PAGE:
The Eastside project has outstanding infrastructure for mining and processing, is 32 km (20 miles) west of Tonopah, Nevada, and lies 9.7 km (6 miles) north of paved highway US 95, the main road route from Las Vegas to Reno. A good County-maintained, gravel road from the highway, along with a major power transmission line both pass through the claim block. The current drilling area is on the east flank of the Monte Cristo Range and a portion of the claim block extends well into the adjacent flats, which would provide excellent operating sites. The valley is known to have shallow water available in the same aquifer, which provided water for milling the Tonopah ores in the early 1900's. The area is high desert with sparse vegetation, and year-round drilling is possible.
QA/QC and Qualified Person
Gold and silver assays for 2016 drilling were performed by American Assay Labs in Sparks, Nevada. American inserts blinds and standards in the drill-hole assay string-generally 7% of all assays performed are of standards or blinds. For 2016 drilling, gold analyses are by fire assay with atomic absorption finish. Silver assays are by fire assay with gravimetric finish. In addition, Columbus Gold also inserts blank samples and also standard samples of known gold and silver assay values in the drill assay string for quality control. Additional check sampling is ongoing and, if material differences occur, those will be reported. All 2016 holes were surveyed downhole by IDS.
Andy Wallace is a Certified Professional Geologist (CPG) with the American Institute of Professional Geologists and is the Qualified Person under NI 43-101 who has reviewed and approved the technical content of this press release. Mr. Wallace is the principal of Cordilleran Exploration Company (Cordex), which is conducting exploration and project generation activities for Columbus Gold on an exclusive basis.
* Potential grades are conceptual in nature. There has been insufficient exploration to define a mineral resource and it is uncertain if further exploration will result in the target being delineated as a mineral resource.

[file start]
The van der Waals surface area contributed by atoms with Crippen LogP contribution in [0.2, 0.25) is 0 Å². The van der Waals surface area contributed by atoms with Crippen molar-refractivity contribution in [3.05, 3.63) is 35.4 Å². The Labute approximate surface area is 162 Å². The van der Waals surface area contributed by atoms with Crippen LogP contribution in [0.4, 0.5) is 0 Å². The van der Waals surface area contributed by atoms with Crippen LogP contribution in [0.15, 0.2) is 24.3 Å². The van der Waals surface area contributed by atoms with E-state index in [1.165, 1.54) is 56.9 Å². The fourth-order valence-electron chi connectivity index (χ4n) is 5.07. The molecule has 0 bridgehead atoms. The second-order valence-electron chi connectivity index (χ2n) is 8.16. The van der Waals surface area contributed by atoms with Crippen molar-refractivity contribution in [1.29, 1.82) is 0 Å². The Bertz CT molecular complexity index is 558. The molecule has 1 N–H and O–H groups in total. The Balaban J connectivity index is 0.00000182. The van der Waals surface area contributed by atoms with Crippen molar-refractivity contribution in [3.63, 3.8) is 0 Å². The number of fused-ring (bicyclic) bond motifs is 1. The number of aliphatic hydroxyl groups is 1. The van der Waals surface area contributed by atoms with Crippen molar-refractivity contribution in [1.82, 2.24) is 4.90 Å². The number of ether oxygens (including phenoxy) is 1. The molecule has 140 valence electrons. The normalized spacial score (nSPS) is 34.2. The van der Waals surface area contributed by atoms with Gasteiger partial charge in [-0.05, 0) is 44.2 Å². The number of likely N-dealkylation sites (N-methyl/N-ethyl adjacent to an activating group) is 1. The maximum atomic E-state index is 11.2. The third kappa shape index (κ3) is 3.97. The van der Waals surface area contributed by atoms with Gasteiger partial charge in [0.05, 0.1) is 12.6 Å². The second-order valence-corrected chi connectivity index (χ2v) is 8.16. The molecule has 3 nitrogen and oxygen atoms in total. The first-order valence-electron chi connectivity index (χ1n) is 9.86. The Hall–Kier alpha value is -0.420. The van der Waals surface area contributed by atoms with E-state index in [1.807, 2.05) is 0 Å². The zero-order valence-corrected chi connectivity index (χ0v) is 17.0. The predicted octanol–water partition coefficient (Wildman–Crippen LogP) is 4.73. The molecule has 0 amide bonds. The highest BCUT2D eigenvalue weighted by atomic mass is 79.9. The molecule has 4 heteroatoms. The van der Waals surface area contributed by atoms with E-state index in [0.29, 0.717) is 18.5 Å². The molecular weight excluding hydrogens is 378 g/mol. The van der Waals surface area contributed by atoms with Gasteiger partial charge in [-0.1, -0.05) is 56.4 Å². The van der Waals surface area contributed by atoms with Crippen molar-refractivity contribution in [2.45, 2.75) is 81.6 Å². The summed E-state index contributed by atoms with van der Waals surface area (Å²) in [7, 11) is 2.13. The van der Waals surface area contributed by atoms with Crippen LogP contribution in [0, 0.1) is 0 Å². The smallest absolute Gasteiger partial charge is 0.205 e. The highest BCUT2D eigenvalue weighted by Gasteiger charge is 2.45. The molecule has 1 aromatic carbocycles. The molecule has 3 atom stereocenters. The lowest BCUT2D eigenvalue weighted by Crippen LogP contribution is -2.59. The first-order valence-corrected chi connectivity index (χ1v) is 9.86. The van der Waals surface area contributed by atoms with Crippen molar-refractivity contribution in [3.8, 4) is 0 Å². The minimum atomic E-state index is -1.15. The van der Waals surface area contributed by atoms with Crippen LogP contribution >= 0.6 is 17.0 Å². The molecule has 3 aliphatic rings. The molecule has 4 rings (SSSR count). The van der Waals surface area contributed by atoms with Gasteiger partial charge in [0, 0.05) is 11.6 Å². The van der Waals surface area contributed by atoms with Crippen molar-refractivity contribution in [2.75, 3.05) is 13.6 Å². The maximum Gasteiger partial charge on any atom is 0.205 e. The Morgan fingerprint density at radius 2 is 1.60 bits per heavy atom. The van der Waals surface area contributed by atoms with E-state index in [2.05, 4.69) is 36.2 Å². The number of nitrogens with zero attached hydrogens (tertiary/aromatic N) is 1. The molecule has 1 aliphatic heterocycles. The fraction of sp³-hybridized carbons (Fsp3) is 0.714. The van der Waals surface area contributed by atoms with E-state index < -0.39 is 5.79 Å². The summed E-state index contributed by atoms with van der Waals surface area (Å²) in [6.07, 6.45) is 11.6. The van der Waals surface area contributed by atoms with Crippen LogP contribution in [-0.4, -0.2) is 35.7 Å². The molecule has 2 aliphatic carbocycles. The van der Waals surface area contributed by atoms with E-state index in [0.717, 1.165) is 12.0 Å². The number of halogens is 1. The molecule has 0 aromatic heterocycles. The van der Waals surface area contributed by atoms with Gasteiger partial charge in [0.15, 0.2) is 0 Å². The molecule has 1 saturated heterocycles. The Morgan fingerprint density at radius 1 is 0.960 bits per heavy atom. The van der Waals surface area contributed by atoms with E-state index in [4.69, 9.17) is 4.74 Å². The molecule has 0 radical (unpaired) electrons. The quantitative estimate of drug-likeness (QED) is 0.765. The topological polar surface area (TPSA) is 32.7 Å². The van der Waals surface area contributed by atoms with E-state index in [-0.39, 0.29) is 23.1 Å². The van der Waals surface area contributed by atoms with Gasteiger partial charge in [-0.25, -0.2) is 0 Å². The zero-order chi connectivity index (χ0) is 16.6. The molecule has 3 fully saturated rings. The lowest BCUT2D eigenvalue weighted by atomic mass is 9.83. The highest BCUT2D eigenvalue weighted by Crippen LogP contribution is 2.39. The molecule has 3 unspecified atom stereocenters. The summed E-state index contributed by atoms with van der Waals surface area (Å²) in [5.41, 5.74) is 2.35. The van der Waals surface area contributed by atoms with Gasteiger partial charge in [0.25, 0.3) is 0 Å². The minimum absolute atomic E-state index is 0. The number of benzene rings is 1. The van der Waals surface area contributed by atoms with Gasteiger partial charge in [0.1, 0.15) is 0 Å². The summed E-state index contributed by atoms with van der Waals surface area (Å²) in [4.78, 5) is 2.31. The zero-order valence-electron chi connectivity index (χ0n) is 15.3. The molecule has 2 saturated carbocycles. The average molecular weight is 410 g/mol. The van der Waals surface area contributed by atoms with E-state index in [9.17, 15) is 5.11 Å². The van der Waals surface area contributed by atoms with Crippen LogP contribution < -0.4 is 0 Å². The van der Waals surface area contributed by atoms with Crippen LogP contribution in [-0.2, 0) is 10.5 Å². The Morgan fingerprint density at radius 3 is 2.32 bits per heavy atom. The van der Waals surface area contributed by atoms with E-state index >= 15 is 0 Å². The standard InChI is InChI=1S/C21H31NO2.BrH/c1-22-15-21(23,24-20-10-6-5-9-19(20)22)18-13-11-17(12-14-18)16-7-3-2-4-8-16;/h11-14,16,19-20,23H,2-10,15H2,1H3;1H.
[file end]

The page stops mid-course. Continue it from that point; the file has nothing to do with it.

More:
ON BEHALF OF THE BOARD,
Robert F. Giustra
Chairman & CEO
For more information contact:
(604) 634-0970 or
This release contains forward-looking information and statements, as defined by law including without limitation Canadian securities laws and the "safe harbor" provisions of the US Private Securities Litigation Reform Act of 1995 ("forward-looking statements"), respecting Carnavale's intended plans for its drilling program and its expected exploration results. Forward-looking statements involve risks, uncertainties and other factors that may cause actual results to be materially different from those expressed or implied by the forward-looking statements, including: the ability to acquire necessary permits and other authorizations; environmental compliance; cost increases; availability of qualified workers and drill equipment; competition for mining properties; risks associated with exploration projects including, without limitation, the accuracy of interpretations; mineral reserve and resource estimates (including the risk of assumption and methodology errors and ability to complete the intended drilling program); dependence on third parties for services; non-performance by contractual counterparties; title risks; and general economic conditions. Forward-looking statements are based on a number of assumptions that may prove to be incorrect, including without limitation assumptions about: market prices, exploitation and exploration success; that the design of the drill plan is appropriate for the site; general business and economic conditions; the timing and receipt of required approvals; continued availability of capital and financing; power prices; ability to procure equipment and supplies including, without limitation, drill rigs; and ongoing relations with employees, partners, optionees and joint venturers. The foregoing list is not exhaustive and Columbus undertakes no obligation to update any of the foregoing except as required by law.